Do you know the real story about Spanish Tapas?
First of all, let’s find out the true meaning of the word itself: tapa. In Spanish, this means a cover, a lid. Evidently the whole story begins from the need of covering something. In the Middle Ages, in the old taverns, they used to cover the glass of wine to stop any flies getting inside. This tapa (cover) used to be made of wood, or could even be a piece of cloth. As time went by, the wood cover was gradually replaced by a slice of ham or cured cheese, with the same purpose of avoiding flies.
There is, however, a big number of medieval stories and legends that tell how the tapas were created. Such as for example, the one that tells that the Spanish King Alfonso X, in the 13th century, once he was very ill and the doctors prescribed that he should take little wine tumblers, that he accompanied by small portions of food to avoid the effects of alcohol. When he got well, he set a new law for “tapas”: every tavern in Castille should serve a small portion of food every time alcohol was served, just to avoid the wine going to their heads and also avoid the danger of tavern fights.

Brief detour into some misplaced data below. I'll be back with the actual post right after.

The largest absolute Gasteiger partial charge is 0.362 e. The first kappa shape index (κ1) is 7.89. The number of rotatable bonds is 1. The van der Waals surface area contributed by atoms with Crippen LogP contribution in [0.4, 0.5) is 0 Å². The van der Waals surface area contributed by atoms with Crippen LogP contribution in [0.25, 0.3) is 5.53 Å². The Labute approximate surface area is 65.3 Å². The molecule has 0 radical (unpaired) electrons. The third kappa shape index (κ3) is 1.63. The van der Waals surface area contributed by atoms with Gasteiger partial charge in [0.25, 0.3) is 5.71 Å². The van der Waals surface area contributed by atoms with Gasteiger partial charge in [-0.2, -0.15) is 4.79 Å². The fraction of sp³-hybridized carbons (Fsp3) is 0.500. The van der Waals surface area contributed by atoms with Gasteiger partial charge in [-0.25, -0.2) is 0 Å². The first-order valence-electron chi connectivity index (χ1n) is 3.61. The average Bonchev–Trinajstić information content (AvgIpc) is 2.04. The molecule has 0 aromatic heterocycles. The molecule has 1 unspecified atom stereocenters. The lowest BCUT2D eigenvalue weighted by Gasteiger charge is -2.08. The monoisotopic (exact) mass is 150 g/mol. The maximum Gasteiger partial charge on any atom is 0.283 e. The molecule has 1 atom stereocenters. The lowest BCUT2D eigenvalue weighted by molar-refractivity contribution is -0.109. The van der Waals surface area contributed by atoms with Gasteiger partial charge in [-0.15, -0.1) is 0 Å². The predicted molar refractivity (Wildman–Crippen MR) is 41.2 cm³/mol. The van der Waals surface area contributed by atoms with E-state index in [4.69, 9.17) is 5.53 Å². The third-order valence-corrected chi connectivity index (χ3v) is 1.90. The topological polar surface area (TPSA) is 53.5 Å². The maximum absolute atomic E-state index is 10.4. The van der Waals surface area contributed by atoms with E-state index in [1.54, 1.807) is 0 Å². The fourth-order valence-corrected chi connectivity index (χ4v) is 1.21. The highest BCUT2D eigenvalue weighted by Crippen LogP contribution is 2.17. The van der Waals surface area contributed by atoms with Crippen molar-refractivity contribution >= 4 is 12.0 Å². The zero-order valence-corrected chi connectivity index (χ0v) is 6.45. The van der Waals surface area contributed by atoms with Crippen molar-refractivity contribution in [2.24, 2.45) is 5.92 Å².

But, from those simple tapas just to cover the glass, now tapas have evolved so much in most of Spanish bars. From delicious meatballs in homemade sauce, to a juicy potato omelette or some nice fresh bread with olive oil and a slice of cured ham… Authentic Spanish cuisine, in little portions so that you can taste all of them!